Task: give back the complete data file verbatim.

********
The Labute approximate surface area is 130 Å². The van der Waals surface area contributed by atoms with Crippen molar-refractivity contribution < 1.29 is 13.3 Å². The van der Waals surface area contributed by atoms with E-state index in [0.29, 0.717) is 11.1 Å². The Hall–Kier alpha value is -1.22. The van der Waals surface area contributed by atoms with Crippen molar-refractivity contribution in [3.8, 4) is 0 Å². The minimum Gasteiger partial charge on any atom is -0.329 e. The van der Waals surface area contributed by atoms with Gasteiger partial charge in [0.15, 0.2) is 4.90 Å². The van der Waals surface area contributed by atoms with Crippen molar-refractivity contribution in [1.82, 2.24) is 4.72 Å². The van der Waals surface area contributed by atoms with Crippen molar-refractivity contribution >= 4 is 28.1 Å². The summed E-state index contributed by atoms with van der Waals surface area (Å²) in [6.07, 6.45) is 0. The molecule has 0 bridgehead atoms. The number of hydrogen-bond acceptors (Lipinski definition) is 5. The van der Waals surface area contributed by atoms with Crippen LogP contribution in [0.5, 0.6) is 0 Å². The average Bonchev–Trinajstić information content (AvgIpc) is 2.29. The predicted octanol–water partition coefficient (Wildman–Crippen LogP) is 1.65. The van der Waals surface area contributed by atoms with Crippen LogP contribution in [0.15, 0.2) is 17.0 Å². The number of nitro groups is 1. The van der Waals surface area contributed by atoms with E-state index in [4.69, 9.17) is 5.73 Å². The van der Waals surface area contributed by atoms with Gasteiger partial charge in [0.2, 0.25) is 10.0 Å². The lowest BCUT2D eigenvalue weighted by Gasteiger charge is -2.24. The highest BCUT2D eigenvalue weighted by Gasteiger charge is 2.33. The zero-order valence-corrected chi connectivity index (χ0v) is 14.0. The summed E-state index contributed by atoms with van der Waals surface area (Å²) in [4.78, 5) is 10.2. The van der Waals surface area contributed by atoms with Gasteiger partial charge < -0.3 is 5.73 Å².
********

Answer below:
The Labute approximate surface area is 130 Å². The van der Waals surface area contributed by atoms with Crippen molar-refractivity contribution < 1.29 is 13.3 Å². The van der Waals surface area contributed by atoms with E-state index in [0.29, 0.717) is 11.1 Å². The Hall–Kier alpha value is -1.22. The van der Waals surface area contributed by atoms with Crippen molar-refractivity contribution in [3.8, 4) is 0 Å². The minimum Gasteiger partial charge on any atom is -0.329 e. The van der Waals surface area contributed by atoms with Gasteiger partial charge in [0.15, 0.2) is 4.90 Å². The van der Waals surface area contributed by atoms with Crippen molar-refractivity contribution in [1.82, 2.24) is 4.72 Å². The van der Waals surface area contributed by atoms with Crippen molar-refractivity contribution >= 4 is 28.1 Å². The summed E-state index contributed by atoms with van der Waals surface area (Å²) in [6.07, 6.45) is 0. The molecule has 0 bridgehead atoms. The number of hydrogen-bond acceptors (Lipinski definition) is 5. The van der Waals surface area contributed by atoms with Crippen LogP contribution in [0.5, 0.6) is 0 Å². The average Bonchev–Trinajstić information content (AvgIpc) is 2.29. The predicted octanol–water partition coefficient (Wildman–Crippen LogP) is 1.65. The van der Waals surface area contributed by atoms with Crippen LogP contribution in [0.15, 0.2) is 17.0 Å². The number of nitro groups is 1. The van der Waals surface area contributed by atoms with E-state index in [4.69, 9.17) is 5.73 Å². The van der Waals surface area contributed by atoms with Gasteiger partial charge in [0.2, 0.25) is 10.0 Å². The lowest BCUT2D eigenvalue weighted by Gasteiger charge is -2.24. The highest BCUT2D eigenvalue weighted by Gasteiger charge is 2.33. The zero-order valence-corrected chi connectivity index (χ0v) is 14.0. The summed E-state index contributed by atoms with van der Waals surface area (Å²) in [4.78, 5) is 10.2. The van der Waals surface area contributed by atoms with Gasteiger partial charge < -0.3 is 5.73 Å².